A clinical trial conducted by researchers from UNSW Sydney has discovered that ketamine given as a subcutaneous shot effectively treats treatment-resistant depression. The findings, published in the journal the British Journal of Psychiatry, demonstrate that ketamine surpassed placebo in significantly reducing depressive symptoms.
The trial involved 200 patients who had not responded to at least two other types of antidepressant medication. They were randomly assigned to receive either weekly doses of ketamine or a placebo for four weeks. The results revealed that 20% of the patients who received ketamine experienced complete remission of their clinical depression after four weeks, in contrast to only 2% of those who received the placebo.
Ketamine subcutaneously injected may be a more affordable treatment compared with IV ketamine infusion.
The researchers have future plans to conduct a larger trial in order to further explore the effectiveness of ketamine for treating individuals with treatment-resistant depression. Additionally, they are actively engaged in developing alternative delivery methods for ketamine, including nasal sprays and lozenges. These innovations aim to enhance accessibility and availability of the treatment for patients requiring it.
The findings of this trial bring a positive development for the millions of people worldwide who endure treatment-resistant depression. Ketamine offers newfound hope to these patients, marking a significant stride towards discovering effective treatments for this debilitating condition.
On the other hand, a review of controlled trials in Lancet Psychiatry 2018, suggests that there may have been some underreporting of adverse effects, particularly long term adverse effects, of ketamine.
University of New South Wales. (2023, July 14). Ketamine effective for treatment-resistant depression, study suggests. ScienceDaily. Retrieved August 22, 2023 from www.sciencedaily.com/releases/2023/07/230714114752.htm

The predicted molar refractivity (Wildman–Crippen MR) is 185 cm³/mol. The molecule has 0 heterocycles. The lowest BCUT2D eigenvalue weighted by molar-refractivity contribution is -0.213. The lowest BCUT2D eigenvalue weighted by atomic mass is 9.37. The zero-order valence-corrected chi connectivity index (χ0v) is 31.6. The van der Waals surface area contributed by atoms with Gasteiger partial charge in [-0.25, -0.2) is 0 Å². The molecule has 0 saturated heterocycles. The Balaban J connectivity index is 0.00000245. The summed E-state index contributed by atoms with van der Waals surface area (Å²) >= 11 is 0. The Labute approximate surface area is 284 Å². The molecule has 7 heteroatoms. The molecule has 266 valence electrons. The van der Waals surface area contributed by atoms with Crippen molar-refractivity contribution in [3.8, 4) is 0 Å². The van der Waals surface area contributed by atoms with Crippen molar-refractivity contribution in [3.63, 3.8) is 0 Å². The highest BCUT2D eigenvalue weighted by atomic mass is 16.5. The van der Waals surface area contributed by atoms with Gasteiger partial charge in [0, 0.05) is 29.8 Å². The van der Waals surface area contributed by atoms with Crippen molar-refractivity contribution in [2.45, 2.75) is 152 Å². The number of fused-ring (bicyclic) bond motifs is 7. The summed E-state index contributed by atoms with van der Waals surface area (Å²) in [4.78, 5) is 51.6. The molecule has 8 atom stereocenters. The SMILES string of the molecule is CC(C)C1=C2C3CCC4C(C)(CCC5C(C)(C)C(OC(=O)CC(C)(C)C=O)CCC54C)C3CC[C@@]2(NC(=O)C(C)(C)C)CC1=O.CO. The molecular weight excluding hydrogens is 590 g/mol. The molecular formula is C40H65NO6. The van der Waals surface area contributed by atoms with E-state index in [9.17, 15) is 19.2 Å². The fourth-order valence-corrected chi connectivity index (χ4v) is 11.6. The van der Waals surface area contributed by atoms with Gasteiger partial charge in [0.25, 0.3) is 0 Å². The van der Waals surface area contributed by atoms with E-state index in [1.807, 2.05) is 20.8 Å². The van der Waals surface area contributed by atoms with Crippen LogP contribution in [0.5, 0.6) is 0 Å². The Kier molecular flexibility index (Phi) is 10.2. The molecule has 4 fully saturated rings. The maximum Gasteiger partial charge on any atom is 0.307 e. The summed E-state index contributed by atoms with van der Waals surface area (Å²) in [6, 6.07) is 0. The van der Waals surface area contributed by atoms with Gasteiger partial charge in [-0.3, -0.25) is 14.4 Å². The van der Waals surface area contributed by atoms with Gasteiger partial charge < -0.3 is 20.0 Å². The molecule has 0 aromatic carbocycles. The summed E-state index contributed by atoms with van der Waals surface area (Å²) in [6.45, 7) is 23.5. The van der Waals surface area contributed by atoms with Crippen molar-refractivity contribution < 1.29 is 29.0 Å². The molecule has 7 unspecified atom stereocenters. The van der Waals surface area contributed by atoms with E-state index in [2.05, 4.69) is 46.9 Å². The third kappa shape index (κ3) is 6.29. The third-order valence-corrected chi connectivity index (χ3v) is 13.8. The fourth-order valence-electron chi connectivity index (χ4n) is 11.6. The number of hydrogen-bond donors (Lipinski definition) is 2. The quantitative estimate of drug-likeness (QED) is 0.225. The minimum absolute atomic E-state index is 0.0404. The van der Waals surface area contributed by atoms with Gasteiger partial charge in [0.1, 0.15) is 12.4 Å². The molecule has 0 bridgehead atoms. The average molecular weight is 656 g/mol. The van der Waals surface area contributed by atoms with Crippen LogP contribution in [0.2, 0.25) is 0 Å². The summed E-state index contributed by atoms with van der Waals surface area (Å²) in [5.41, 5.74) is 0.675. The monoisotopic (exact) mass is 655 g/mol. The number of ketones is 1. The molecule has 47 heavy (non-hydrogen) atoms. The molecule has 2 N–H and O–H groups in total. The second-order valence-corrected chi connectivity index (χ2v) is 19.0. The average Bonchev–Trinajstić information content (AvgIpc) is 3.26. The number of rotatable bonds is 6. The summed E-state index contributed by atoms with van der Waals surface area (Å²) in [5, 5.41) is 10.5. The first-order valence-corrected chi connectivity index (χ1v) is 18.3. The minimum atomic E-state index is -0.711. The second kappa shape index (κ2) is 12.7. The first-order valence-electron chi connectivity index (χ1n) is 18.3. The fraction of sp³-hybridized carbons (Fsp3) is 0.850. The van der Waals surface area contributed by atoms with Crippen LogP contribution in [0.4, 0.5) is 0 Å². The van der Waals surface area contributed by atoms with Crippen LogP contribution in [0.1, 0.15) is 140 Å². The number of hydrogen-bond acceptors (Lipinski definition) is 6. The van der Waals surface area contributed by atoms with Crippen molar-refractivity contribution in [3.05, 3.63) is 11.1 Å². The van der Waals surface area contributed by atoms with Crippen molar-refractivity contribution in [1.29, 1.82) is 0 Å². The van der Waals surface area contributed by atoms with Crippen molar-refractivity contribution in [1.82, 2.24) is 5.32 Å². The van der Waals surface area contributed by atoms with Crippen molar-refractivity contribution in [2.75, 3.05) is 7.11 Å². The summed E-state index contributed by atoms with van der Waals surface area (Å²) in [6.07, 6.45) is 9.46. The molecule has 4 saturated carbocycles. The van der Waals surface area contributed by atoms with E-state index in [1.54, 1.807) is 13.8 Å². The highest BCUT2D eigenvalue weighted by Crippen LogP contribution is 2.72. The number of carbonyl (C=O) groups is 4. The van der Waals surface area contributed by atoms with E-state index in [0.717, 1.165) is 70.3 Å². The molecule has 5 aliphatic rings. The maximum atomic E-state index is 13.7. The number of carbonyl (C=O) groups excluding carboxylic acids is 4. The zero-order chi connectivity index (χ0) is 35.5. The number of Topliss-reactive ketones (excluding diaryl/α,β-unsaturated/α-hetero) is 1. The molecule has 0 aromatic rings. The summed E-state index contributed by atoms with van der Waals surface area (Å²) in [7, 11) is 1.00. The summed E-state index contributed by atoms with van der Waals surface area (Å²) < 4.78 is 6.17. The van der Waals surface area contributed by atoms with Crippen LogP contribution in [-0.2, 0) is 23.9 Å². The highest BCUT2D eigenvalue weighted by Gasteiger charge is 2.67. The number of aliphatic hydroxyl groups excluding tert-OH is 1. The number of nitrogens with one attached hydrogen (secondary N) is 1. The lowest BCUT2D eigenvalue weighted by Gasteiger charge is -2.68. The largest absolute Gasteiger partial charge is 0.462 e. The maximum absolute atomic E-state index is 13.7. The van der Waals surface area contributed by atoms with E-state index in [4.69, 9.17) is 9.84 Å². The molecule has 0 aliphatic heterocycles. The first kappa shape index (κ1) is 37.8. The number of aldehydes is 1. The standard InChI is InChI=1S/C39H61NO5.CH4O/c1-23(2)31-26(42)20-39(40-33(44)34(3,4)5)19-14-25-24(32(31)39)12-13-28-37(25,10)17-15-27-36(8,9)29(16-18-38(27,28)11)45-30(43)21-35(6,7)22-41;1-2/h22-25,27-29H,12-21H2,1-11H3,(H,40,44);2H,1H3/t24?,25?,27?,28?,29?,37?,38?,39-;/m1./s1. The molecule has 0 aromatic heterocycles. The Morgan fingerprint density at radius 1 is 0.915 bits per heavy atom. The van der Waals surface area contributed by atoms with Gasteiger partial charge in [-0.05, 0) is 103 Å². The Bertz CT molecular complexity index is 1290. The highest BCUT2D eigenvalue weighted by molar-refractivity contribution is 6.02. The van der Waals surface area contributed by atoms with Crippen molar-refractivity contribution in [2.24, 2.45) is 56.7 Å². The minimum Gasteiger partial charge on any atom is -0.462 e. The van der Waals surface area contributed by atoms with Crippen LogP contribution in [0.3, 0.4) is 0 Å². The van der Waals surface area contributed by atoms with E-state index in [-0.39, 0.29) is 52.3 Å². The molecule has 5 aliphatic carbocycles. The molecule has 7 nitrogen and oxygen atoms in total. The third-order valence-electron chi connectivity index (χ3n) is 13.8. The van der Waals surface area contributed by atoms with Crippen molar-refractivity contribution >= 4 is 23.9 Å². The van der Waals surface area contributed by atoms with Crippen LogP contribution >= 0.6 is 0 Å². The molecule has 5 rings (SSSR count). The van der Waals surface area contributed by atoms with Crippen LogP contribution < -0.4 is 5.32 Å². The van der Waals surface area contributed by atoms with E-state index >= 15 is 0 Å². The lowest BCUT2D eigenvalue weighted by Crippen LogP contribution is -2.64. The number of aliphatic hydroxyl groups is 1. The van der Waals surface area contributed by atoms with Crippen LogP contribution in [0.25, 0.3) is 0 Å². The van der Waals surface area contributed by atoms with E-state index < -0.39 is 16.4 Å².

Colleen Loo, Nick Glozier, David Barton, Bernhard T. Baune, Natalie T. Mills, Paul Fitzgerald, Paul Glue, Shanthi Sarma, Veronica Galvez-Ortiz, Dusan Hadzi-Pavlovic, Angelo Alonzo, Vanessa Dong, Donel Martin, Stevan Nikolin, Philip B. Mitchell, Michael Berk, Gregory Carter, Maree Hackett, John Leyden, Sean Hood, Andrew A. Somogyi, Kyle Lapidus, Elizabeth Stratton, Kirsten Gainsford, Deepak Garg, Nicollette L. R. Thornton, Célia Fourrier, Karyn Richardson, Demi Rozakis, Anish Scaria, Cathrine Mihalopoulos, Mary Lou Chatterton, William M. McDonald, Philip Boyce, Paul E. Holtzheimer, F. Andrew Kozel, Patricio Riva-Posse, Anthony Rodgers. Efficacy and safety of a 4-week course of repeated subcutaneous ketamine injections for treatment-resistant depression (KADS study): randomised double-blind active-controlled trial. The British Journal of Psychiatry, 2023; 1 DOI: 10.1192/bjp.2023.79
Short B, Fong J, Galvez V, Shelker W, Loo CK. Side-effects associated with ketamine use in depression: a systematic review. Lancet Psychiatry. 2018 Jan;5(1):65-78. doi: 10.1016/S2215-0366(17)30272-9. Epub 2017 Jul 27. PMID: 28757132.
Loo, C., Glozier, N., Barton, D., Baune, B., Mills, N., Fitzgerald, P., . . . Rodgers, A. (2023). Efficacy and safety of a 4-week course of repeated subcutaneous ketamine injections for treatment-resistant depression (KADS study): Randomised double-blind active-controlled trial. The British Journal of Psychiatry, 1-9. doi:10.1192/bjp.2023.79